ILO projections highlight the danger of a COVID-19 labour market legacy of increased geographic and demographic inequality, rising poverty and fewer decent jobs.
The labour market crisis created by the COVID-19 pandemic is far from over, and employment growth will be insufficient to make up for the losses suffered until at least 2023, according to a new assessment by the International Labour Organization (ILO).
The ILO’s World Employment and Social Outlook: Trends 2021 (WESO Trends) projects the global crisis-induced ‘jobs gap’ will reach 75 million in 2021, before falling to 23 million in 2022. The related gap in working-hours, which includes the jobs gap and those on reduced hours, amounts to the equivalent of 100 million full-time jobs in 2021 and 26 million full-time jobs in 2022. This shortfall in employment and working hours comes on top of persistently high pre-crisis levels of unemployment, labour underutilization and poor working conditions.
In consequence, global unemployment is expected to stand at 205 million people in 2022, greatly surpassing the level of 187 million in 2019. This corresponds to an unemployment rate of 5.7 per cent. Excluding the COVID-19 crisis period, such a rate was last seen in 2013.
The worst affected regions in the first half of 2021 have been Latin America and the Caribbean, and Europe and Central Asia. In both, estimated working-hour losses exceeded eight per cent in the first quarter and six per cent in the second quarter, compared to global working-hour losses of 4.8 and 4.4 per cent in the first and second quarter, respectively.
Global employment recovery is projected to accelerate in the second half of 2021, provided that there is no worsening in the overall pandemic situation. However this will be uneven, due to unequal vaccine access and the limited capacity of most developing and emerging economies to support strong fiscal stimulus measures. Furthermore, the quality of newly created jobs is likely to deteriorate in those countries.
The fall in employment and hours worked has translated into a sharp drop in labour income and a corresponding rise in poverty. Compared to 2019, an additional 108 million workers worldwide are now categorized as poor or extremely poor (meaning they and their families live on the equivalent of less than US$3.20 per person per day). “Five years of progress towards the eradication of working poverty have been undone,” the report says, adding that this renders the achievement of the UN Sustainable Development Goal of eradicating poverty by 2030 even more elusive.
The COVID-19 crisis has also made pre-existing inequalities worse by hitting vulnerable workers harder, the report finds. The widespread lack of social protection – for example among the world’s two billion informal sector workers – means that pandemic-related work disruptions have had catastrophic consequences for family incomes and livelihoods.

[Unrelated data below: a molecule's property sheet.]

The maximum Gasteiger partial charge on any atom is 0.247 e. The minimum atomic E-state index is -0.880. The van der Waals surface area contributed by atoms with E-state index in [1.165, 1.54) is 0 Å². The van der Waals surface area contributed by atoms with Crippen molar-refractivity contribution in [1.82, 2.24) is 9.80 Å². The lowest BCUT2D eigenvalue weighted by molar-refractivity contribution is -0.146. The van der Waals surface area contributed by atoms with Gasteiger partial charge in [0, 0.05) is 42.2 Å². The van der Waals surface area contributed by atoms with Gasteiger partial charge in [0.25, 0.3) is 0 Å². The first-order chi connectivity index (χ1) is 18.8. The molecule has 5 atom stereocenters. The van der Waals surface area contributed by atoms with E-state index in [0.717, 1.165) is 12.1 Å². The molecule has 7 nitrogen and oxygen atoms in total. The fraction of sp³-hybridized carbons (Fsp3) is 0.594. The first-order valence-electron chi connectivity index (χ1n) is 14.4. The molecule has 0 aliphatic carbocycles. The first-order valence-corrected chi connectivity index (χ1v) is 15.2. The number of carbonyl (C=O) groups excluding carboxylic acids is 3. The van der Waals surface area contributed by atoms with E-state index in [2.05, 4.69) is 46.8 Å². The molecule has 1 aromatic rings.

The crisis has also hit women disproportionately. Their employment declined by 5 per cent in 2020 compared to 3.9 per cent for men. A greater proportion of women also fell out of the labour market, becoming inactive. Additional domestic responsibilities resulting from crisis lockdowns have also created the risk of a “re-traditionalization” of gender roles.
Globally, youth employment fell 8.7 per cent in 2020, compared with 3.7 per cent for adults, with the most pronounced fall seen in middle-income countries. The consequences of this delay and disruption to the early labour market experience of young people could last for years.
The pandemic’s impact on young people’s labour market prospects is laid out in greater detail in an ILO brief published alongside the WESO Trends. The Update on the youth labour market impact of the COVID-19 crisis also finds that gender gaps in youth labour markets became more pronounced.
“Recovery from COVID-19 is not just a health issue. The serious damage to economies and societies needs to be overcome too. Without a deliberate effort to accelerate the creation of decent jobs, and support the most vulnerable members of society and the recovery of the hardest-hit economic sectors, the lingering effects of the pandemic could be with us for years in the form of lost human and economic potential and higher poverty and inequality,” said ILO Director-General, Guy Ryder. “We need a comprehensive and co-ordinated strategy, based on human-centred policies, and backed by action and funding. There can be no real recovery without a recovery of decent jobs.”
As well as looking at working hour and direct employment losses, and foregone job growth, the WESO outlines a recovery strategy structured around four principles: promoting broad-based economic growth and the creation of productive employment; supporting household incomes and labour market transitions; strengthening the institutional foundations needed for inclusive, sustainable and resilient economic growth and development; and using social dialogue to develop human-centred recovery strategies.
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